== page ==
I have built a few motors in my
time. Haven’t had any failures, yet. However, the outside
work was kept to a minimum.
Let me tell you about the ‘pinto’
engine for my escort.....
Sent it to have machining done.
Gave them a list of things to do, it sat there for 3 weeks till
they decided to do it all in a few days. So pick it up and go home
to start checking it out.... Conrods look funny, surface finish
doesn't look like before. Look at other standard rods I have here.
The machine shop has sand blasted them instead of shot blasting
them. I had already polished & lightened them. Wrote on my job
card to have new bolts fitted, re-sized, small ends floated &
shot blasted after balancing.
So take them back.
About this time I ask why I had them put dowels into crank as I
am dealing with the boss this time. His answer is "because
you asked us to". Words fail me. I point out that they have
a tendency to part company from flywheel, & that they really
should be bigger & more than 2 of them at .25 inch [6 millimetre]
in diameter! He informs me that “they will never break and
are super hard”. Well they ain’t yet, however I will
be taking off slightly easier than I had wished to. Anyhow 3 visits
later on a Saturday morning I wait as he re-sizes conrods after
So now I can dry assemble the engine.
Start with the head. I am using new valves which are slightly longer
than previous, no lash caps this time, so after setting it all up
cam, rockers, springs etc. the cam lobes run off the end of the
exhausts rockers only. Also all the rockers are touching the retainers.
Crane dished retainers [e.g. use longer spring.] ......lots of swearing
After linishing the edges off of
the rockers so they don't touch retainers I am having trouble getting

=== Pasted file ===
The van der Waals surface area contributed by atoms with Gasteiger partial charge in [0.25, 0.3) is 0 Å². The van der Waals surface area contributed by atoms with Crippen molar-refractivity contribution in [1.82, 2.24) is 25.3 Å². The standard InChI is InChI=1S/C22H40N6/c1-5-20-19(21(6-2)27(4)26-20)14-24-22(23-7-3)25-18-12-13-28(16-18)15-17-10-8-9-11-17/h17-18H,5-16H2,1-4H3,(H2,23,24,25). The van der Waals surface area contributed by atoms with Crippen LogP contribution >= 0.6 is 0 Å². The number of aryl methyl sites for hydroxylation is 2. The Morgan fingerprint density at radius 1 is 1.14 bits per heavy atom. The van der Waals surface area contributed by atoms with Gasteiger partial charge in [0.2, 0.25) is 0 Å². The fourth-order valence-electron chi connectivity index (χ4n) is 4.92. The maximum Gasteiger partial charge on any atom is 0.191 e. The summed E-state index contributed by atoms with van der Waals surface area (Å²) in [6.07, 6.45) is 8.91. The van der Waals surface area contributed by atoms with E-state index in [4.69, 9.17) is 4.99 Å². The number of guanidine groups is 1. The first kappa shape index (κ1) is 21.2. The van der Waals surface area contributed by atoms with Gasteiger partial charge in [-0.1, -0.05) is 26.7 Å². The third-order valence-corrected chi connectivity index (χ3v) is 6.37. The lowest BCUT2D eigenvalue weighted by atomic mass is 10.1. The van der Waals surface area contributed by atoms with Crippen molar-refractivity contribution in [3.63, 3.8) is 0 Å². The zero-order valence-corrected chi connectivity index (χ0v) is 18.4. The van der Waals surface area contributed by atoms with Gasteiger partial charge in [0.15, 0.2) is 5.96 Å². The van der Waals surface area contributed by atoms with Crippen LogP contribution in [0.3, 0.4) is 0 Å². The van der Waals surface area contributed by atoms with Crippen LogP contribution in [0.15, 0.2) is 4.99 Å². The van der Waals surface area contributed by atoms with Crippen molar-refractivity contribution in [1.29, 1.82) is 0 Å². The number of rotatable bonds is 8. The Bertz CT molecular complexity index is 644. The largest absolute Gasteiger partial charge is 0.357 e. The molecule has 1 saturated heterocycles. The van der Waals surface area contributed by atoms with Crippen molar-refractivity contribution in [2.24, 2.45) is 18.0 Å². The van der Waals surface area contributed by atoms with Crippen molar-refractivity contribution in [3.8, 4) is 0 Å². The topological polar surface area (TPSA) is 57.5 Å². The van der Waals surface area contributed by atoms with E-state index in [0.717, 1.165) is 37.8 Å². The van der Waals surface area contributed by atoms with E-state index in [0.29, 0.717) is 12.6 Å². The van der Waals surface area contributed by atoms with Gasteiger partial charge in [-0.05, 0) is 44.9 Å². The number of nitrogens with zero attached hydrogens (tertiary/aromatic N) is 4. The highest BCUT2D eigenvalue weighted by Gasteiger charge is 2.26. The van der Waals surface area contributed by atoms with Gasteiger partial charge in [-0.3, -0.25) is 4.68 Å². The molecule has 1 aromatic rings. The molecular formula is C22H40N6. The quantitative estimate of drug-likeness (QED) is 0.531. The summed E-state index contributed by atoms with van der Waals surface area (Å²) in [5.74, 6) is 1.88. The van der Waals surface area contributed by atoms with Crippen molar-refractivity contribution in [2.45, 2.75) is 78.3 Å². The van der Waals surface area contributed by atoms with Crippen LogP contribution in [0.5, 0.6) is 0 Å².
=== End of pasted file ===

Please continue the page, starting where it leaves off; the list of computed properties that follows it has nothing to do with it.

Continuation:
the correct spring pressure, way too much. Drag brother around so
he can look at it, 2 heads are better than one etc. I suggest to
lower the valve into the chamber by putting exhaust valve seat inserts
into the head. He says that will work and we then set about finding
how much. I have some 1 mm shim which we sit between head and valve.
This seems to about right. However, brother suggests to ask the
experts at the machine shop. So back I go to explain to him what
is happening. He has a vague idea about what I am talking about
and suggests to grind the cam lobes smaller!!. So I asks him to
put inserts into the head, 1 mm further out of the head & to
machine the valve seat pockets the same amount.
I Collect that some days later. Re-assemble it again, near enough
to perfect, well actually some 10 pounds too much pressure at full
lift but hey, what's a guy to do! CC's chambers, work out to achieve
compression ratio needed, I need 40 thou off head, so back it goes
to machine shop again. So all well there, matches manifold to head,
dowel it with a roll pin in manifold, little touch up on the exhaust
seats that he fitted.....wallah!
So onto the bottom end now all
seems ok there . Tons of clearance on bearings. Head bolts are close
to bottoming out into block so get away with tapping them out with
a bottoming tap.
Now off to the coatings place with it all. I had approached him
earlier he is ok to do the job and seems eager to do it as he is
just starting out and wants the experience with engine parts as
people mostly want exhausts etc. coated. Anyhow he gives me a great
deal. So I drop off parts to him. He is quite busy and I don't want
to push him in fear of a shitty job. Anyhow 3 weeks go by, so I
go check him out. He has most of it done & completion will be